Friday, September 21, 2012

4-d design page two...

Harmony is the second principle of effective design whether we are talking about 2-d, 3-d or 4-d as in design of curricula, schools, classroom activities, etc. Harmony in a classroom or working situation is not necessarily a whole bunch of folks doing exactly the same thing. In a harmonious classroom, or in an object  or painting that expresses harmony, there are variations, coordinated by design to work together.  In thinking about harmony we realize that teacher's job is far larger than some might think and has to do with what goes on inside and outside the classroom doors. Even how a teacher may be regarded within the community at large is a matter of importance. Reader Mario in a comment to yesterday's post mentioned his  feelings at the head of the class when things were going just right, those of being a conductor of an orchestra. If only teachers in our society could be held in such high regard.

For simplicity sake, and with deep regard for the theory of Sloyd, we can use the concrete to examine the abstract.  This box at left is one of my favorites.

Just as a musical composition uses rhythm to engage the listener, this box uses rhythm to visually engage and incite touch. The pegs holding the box together are arranged in an orderly, rhythmic manner. As a percussive counterpoint, careful gouge markings that  provide texture on the hinges, edges and base also establish a sense of rhythm, more chaotic than the bass note arrangement of pegs. And yet the two rhythms engage in harmonious discourse. Rhythm is one of the design tools used in 2-d, 3-d and 4-d design to help establish both a sense of unity and harmony within a painting, a box, or a classroom activity.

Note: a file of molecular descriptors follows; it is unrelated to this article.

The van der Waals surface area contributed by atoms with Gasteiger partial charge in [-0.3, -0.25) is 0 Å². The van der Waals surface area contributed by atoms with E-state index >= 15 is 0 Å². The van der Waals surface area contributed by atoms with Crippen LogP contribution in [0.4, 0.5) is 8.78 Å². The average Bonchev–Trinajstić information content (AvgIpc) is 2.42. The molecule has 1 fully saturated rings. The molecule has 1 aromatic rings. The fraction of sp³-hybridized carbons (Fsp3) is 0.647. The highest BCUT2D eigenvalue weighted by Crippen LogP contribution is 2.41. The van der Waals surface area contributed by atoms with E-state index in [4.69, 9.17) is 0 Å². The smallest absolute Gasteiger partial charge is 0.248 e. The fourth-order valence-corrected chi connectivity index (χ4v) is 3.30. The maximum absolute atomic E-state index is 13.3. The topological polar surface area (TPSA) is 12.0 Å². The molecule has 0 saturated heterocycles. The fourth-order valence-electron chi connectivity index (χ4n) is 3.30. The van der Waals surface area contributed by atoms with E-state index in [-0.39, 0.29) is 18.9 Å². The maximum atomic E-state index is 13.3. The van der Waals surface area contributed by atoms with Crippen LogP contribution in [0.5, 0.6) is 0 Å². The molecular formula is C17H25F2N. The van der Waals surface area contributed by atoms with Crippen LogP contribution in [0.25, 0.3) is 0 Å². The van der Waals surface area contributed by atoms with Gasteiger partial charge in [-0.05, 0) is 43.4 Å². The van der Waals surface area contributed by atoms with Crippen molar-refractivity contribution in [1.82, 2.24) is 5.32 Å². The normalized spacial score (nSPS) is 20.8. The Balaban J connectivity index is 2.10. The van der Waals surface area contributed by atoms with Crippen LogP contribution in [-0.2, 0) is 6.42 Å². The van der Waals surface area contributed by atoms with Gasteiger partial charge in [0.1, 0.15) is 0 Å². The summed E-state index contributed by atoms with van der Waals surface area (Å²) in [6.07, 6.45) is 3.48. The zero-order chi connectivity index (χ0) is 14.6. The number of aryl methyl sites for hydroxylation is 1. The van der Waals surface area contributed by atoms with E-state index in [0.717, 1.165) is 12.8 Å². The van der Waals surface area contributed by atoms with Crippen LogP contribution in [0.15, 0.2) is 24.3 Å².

This box also offers an example of the harmonious use of color. The spalted hickory and walnut used in making this box are strikingly dissimilar in color, but while the walnut is a uniform rich red-brown, the hickory grain expresses that same color as lines of grain on a background of a contrasting tone. The colors of the woods used in a piece need not be exactly the same to convey a sense of harmony, just as all voices in a choir or orchestra must not be exactly the same tone.  The variations in the color of the hickory actually extend a clear invitation to the woodworker to use walnut as a contrasting wood. The richness of a classroom experience is also based on harmonious expression of diversity. For contrast, consider the very old method of classroom recitation learning, where all the students were required to repeat exactly the same words or numbers at exactly the same time, to learn by drilling information into their heads.

A third element of design used in this box to create a sense of harmony is that of movement. Lines of grain encircle the knot, and lead the eye across the piece giving a sense of flow. Harmony in a classroom must be going someplace, in a direction that each student and the teacher can grasp and understand, and toward which each aspires.

Make, fix and create...

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